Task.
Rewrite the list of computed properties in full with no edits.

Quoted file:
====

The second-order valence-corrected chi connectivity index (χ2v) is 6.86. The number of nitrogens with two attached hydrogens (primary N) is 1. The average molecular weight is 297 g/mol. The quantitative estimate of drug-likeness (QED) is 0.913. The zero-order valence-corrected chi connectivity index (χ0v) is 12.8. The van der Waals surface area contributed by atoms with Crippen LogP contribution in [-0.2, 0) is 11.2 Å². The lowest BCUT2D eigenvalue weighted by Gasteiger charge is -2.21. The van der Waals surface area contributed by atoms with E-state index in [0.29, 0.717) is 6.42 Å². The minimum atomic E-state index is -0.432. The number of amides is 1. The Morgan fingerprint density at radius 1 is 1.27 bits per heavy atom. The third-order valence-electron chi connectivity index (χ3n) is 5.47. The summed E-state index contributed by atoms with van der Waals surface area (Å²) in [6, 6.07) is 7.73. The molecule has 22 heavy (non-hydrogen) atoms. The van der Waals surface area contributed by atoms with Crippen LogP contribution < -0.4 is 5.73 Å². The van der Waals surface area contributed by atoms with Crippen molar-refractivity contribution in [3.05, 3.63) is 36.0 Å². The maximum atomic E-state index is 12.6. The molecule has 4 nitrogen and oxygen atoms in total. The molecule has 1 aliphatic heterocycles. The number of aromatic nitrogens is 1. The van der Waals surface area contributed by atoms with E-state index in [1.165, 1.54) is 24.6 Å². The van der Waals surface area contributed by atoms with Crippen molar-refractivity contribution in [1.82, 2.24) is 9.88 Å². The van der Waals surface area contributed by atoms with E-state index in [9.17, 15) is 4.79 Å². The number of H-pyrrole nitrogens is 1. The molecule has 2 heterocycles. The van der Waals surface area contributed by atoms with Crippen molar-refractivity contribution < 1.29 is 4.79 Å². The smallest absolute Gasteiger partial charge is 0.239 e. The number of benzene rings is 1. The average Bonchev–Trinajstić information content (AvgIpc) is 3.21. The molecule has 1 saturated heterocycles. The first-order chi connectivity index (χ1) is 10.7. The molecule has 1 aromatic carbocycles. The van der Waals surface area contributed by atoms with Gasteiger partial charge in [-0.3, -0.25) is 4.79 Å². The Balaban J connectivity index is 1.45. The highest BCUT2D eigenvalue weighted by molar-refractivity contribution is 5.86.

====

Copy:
The second-order valence-corrected chi connectivity index (χ2v) is 6.86. The number of nitrogens with two attached hydrogens (primary N) is 1. The average molecular weight is 297 g/mol. The quantitative estimate of drug-likeness (QED) is 0.913. The zero-order valence-corrected chi connectivity index (χ0v) is 12.8. The van der Waals surface area contributed by atoms with Crippen LogP contribution in [-0.2, 0) is 11.2 Å². The lowest BCUT2D eigenvalue weighted by Gasteiger charge is -2.21. The van der Waals surface area contributed by atoms with E-state index in [0.29, 0.717) is 6.42 Å². The minimum atomic E-state index is -0.432. The number of amides is 1. The Morgan fingerprint density at radius 1 is 1.27 bits per heavy atom. The third-order valence-electron chi connectivity index (χ3n) is 5.47. The summed E-state index contributed by atoms with van der Waals surface area (Å²) in [6, 6.07) is 7.73. The molecule has 22 heavy (non-hydrogen) atoms. The van der Waals surface area contributed by atoms with Crippen LogP contribution < -0.4 is 5.73 Å². The van der Waals surface area contributed by atoms with Crippen molar-refractivity contribution in [3.05, 3.63) is 36.0 Å². The maximum atomic E-state index is 12.6. The molecule has 4 nitrogen and oxygen atoms in total. The molecule has 1 aliphatic heterocycles. The number of aromatic nitrogens is 1. The van der Waals surface area contributed by atoms with E-state index in [1.165, 1.54) is 24.6 Å². The van der Waals surface area contributed by atoms with Crippen molar-refractivity contribution in [1.82, 2.24) is 9.88 Å². The van der Waals surface area contributed by atoms with E-state index in [9.17, 15) is 4.79 Å². The number of H-pyrrole nitrogens is 1. The molecule has 2 heterocycles. The van der Waals surface area contributed by atoms with Crippen molar-refractivity contribution < 1.29 is 4.79 Å². The smallest absolute Gasteiger partial charge is 0.239 e. The number of benzene rings is 1. The average Bonchev–Trinajstić information content (AvgIpc) is 3.21. The molecule has 1 saturated heterocycles. The first-order chi connectivity index (χ1) is 10.7. The molecule has 1 aromatic carbocycles. The van der Waals surface area contributed by atoms with Gasteiger partial charge in [-0.3, -0.25) is 4.79 Å². The Balaban J connectivity index is 1.45. The highest BCUT2D eigenvalue weighted by molar-refractivity contribution is 5.86.